Tuesday, May 22, 2012

Emergency planning part 2: Hyperinflation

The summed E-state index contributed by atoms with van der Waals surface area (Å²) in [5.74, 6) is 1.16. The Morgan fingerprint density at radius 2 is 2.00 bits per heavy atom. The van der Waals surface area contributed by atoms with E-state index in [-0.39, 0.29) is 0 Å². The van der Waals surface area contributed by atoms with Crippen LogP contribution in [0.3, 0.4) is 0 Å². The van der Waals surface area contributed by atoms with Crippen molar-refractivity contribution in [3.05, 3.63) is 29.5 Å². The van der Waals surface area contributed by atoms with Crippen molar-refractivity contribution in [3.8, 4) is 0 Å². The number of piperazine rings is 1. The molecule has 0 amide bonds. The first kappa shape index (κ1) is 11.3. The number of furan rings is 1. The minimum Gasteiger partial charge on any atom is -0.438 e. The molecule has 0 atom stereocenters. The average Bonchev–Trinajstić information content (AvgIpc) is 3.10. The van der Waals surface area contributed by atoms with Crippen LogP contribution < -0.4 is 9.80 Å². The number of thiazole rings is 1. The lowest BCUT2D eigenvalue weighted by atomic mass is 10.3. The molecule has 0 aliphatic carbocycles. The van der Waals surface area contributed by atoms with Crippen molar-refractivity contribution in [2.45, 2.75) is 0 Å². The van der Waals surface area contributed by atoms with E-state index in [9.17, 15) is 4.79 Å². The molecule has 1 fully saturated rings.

The second major threat is hyperinflation. This is where the money supply is expanding so rapidly that prices are going up on a daily basis, perhaps hourly. The best thing you can do in this situation is to understand that hard items that are useful tend to hold value. 1) Paper currency goes up so fast that you must spend it immediately. Then you trade for what you need. 2) Gold and Silver will be more of a stable currency. Experience has shown that hard commodities like gold can be used to purchase other hard commodities, like clothes, shoes or weapons. Hard commodities are not as useful when attempting to purchase consumable items like food, water and fuel. 3) A six-month supply of food is recommended. Back up water, fuel and even gas is recommended. For example, I keep the two gas cans in the garage full. I empty them into the cars at the beginning of each month then I re-fill them. I have a spare propane tank for our gas grill. I may purchase a 2nd backup. Dehydrated food can have a shelf life of many years. REM (Ready to eat meals) can also be a good supplement. 4) Begin a vegetable garden if you do not have one. Expand if you don’t have one that provides extra supplies on a yearly basis. Any and all food will be in demand. 5) Gas and fuel of all types will be in demand. Alternative forms of transportation may become necessary. Bicycles can provide this on a limited basis. 6) If hyperinflation does hit the US Dollar, the barter system will replace money. You will need to become proficient at exchanging items. Everyday items will be extremely expensive. Shoes, clothes, soap and toiletries: Yes, toilet paper. Many will disagree with this statement, but our President has placed the U.S. on the strategic defensive. This means that anyone living in or near a major city is now in the front line. With all of the financial problems in Europe and the U.S., things can easily spin out of control. People will fight over scarce resources. We are already beginning to see this. (Wisconsin is only a minor example) The question is how far will it go before it settles down? Hopefully, none of this equipment will be needed. I do attempt to make things as inexpensive as possible, not to mention useful even if things DON’T become extreme. If anything does, at least you may have some equipment that is in demand and is readily tradable for something else. At best, it just may help save your life.

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